The Parents' Role
The earliest roots of readiness come from parents’ responsiveness to their children and encouragement of their children’s curiosity and motivation and from children’s exploration of imagination and problem solving through pretend play.
School readiness involves a variety of capacities, a positive self-esteem, and motivation. Parents can encourage their children to participate in activities that will help them enjoy learning and be ready to acquire academic skills. Parents can also help their children get ready for school by reading to them in a warm, nurturing context.
Questions to Ask
- How is child care or preschool going for your child?
- How often do you read to your child? How do you include him in reading books?
- How is he learning and getting ready for school?
- Describe his typical play.
- What do you think he understands? (names of objects, concepts, instructions, fantasy vs. reality)
- Encourage families to expose their child to a variety of situations and opportunities for learning so that his talents can become evident.
- Emphasize the importance of reading to their and discussing what they have read.
- Recommend books on relevant family issues or child difficulties (a new baby coming, a grandparent dying). Consider making such resources available in the office or providing a computer in the waiting room where parents can search for such resources.
- Discuss the concept of “multiple intelligences” with parents.
- Using the guidance listed below, discuss the importance of parents in their child’s learning and readiness for school.
Guidance for Parents
- Visit preschools and childcare centers before enrolling your child. An emotionally supportive preschool or child care program encourages pretend play and helps foster school readiness. If your child is shy, try to arrange play dates for him with potential classmates before preschool or child care begins to help him feel comfortable with them and adapt more easily to the new setting.
- If your child is not in preschool or child care, consider enrolling him in some type of structured learning situation—Head Start, Sunday school, or a community program—to help him get ready to enter school.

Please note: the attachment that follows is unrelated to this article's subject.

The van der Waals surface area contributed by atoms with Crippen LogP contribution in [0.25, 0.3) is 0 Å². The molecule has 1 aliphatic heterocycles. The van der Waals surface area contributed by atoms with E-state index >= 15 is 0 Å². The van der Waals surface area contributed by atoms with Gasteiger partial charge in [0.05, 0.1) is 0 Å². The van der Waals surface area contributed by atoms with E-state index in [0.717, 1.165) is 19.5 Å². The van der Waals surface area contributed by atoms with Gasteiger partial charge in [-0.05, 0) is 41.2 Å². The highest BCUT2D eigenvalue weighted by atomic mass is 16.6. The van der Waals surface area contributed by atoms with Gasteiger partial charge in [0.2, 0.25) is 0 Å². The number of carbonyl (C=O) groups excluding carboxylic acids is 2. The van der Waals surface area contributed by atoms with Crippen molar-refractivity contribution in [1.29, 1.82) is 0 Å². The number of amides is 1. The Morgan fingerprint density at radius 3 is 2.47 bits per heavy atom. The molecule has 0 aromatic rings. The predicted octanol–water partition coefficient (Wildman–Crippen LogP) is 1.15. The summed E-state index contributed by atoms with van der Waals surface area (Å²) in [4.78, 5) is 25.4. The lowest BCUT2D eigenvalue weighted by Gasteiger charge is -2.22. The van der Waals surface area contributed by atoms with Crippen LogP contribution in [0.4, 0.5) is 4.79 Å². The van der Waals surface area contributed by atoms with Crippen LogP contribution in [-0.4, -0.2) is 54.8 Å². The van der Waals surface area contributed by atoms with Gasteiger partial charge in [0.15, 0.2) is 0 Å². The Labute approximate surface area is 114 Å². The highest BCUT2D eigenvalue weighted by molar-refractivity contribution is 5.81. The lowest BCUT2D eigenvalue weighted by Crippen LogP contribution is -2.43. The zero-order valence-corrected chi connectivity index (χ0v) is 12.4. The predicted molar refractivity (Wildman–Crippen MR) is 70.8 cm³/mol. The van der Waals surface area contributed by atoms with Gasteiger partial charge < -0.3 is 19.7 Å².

- Much learning takes place during playtimes. Play increases your child’s ability to think in different ways, to use his imagination, to pretend, and to be creative. During play periods, he gathers items, sorts them by shapes, color, and size. He groups things that are alike and different. Through play he learns to name objects and activities. Try to give your child as many opportunities as possible to play with you, his siblings, and other children.
- Skills such as storytelling, writing, and reading begin to develop while your child is playing “pretend.” At first the play focuses on action and objects, but as your child gets older, he uses his ideas, imagination, and language more and more. Provide opportunities for him to play pretend at home and advocate for pretend play in his preschool or child care.
- Take your child to the library often and let him choose books that interest him. When you read together, ask him questions about the stories or pictures and let him tell part of the story.
- You can make learning fun by focusing on areas that have already attracted your child’s interest and attention:
- Practice reading signs everywhere—at fast food restaurants, in the supermarket, around town, along the highway
- Count the days until his birthday or holidays
- Point out letters, especially the one that begins his name - “It's a T like in Tommy!
- Show him that words are made up of sounds that match up with letters
- Play with sounds by making rhymes of real and nonsense words
- Go on trips and visit parks, museums, and other places of interest
- Children with learning problems are better able to cope with frustrations if they experience success in one aspect of learning or in an area of interest outside school. Help your child to develop his possible talents like music, athletics, creativity, or visual and spatial abilities.